To the Editor:

It was strange to read the article about my departure from Georgetown for Notre Dame (The Hoya,A1, “Deneen to Leave GU at Semester’s End,” Jan. 24). I recognized some of my words, yet I did not recognize myself in them. I hope I will be allowed a few more words before I leave at least to balance an imbalanced picture.

I will admit that I was nursing some wounded pride at not having been as enthusiastically grasped by Georgetown at the time I was being courted by Notre Dame. Like a spurned lover, I could see only the shortcomings of an old girlfriend. Advice to students: Never speak to the press the day after you have become The Aggrieved Party.

I have had much joy in my seven years at Georgetown. The classrooms filled with laughter at my bad jokes. The late-night conversations fueled by bourbon. Retreats with students to Virginia’s rolling hills. Showing off my children to students at basketball games, and vice-versa. The pride when you would applaud for us in our ridiculous robes at convocation. Endless, intricate, beautiful conversations.

Georgetown is a wonderful place to be a student, and doubtless a Jesuit, but it can be a hard place for the occasional professor who longs for Georgetown also to be his or her community. For him or her, it can be a fragmented place marked by the part-time presence of faculty speaking many jargons and needing to get to far-flung homes before the crescendo of rush hour. Too rarely do we come together to discuss things that matter — such as what we aspire for our students to become, what a Georgetown education should be, whether a whole can be made out of our many parts.

This fragmentation is one of the main reasons I lament the dearth of Catholic identity at Georgetown. Without the glue of a shared mission, academia too easily becomes innumerable silos of separated specialists. That mission for Georgetown is Catholic and Jesuit — the education of the whole person. If a faculty is educating in parts, who is to attend to the whole?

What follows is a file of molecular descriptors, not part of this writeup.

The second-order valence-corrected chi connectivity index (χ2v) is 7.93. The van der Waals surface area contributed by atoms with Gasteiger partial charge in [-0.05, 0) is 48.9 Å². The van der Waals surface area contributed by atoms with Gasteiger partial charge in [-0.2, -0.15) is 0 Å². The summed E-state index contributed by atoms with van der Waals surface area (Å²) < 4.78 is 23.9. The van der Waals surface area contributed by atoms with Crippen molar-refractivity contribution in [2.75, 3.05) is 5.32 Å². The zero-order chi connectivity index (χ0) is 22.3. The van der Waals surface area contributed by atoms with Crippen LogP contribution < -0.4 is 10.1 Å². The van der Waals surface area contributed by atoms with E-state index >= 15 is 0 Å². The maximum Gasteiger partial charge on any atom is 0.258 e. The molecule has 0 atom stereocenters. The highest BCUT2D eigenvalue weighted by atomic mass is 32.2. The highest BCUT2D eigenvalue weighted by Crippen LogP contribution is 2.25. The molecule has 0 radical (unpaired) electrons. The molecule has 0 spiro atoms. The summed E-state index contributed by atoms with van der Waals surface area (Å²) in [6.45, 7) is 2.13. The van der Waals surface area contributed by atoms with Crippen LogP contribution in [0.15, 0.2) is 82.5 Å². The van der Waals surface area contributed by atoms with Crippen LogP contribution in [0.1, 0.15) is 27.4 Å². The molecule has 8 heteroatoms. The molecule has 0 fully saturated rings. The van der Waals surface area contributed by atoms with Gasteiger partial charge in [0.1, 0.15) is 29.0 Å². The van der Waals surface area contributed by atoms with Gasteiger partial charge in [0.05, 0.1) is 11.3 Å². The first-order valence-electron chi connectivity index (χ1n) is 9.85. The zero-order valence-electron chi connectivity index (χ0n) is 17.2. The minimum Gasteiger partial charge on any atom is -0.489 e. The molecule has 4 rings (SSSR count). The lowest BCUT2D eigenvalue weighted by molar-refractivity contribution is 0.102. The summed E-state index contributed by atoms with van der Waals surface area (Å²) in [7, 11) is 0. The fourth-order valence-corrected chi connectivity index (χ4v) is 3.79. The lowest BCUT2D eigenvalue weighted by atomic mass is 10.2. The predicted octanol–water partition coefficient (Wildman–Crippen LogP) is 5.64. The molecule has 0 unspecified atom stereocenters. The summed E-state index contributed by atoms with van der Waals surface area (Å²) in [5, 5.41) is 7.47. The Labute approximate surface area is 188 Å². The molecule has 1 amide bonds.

I had hoped to generate more of those conversations by starting the Tocqueville Forum. Alexis de Tocqueville taught of the vital necessity in liberal democracies for a robust form of community to overcome the twin temptations toward individualism, on the one hand, and a helpless reliance upon the State on the other. Democracy, he argued, desperately needs community to foster confident citizenship. If we cannot aspire to such community on a campus as small as ours, what hope have we when we leave the front gates?

I leave here in significant part because of the unbearable contradiction of teaching about community in the absence of one. In the best moments, I have had that experience with many of you, my treasured students. But you keep leaving and we remain, and only some deeper bond among those who remain can somewhat soften the blow of your constant departures.

Now it’s my departure that looms, and there’s no softening that blow. I will miss the Hilltop, and I thank her for all she has given me and hope that in some small way I have given something in return.

Patrick J. Deneen

Associate professor of government

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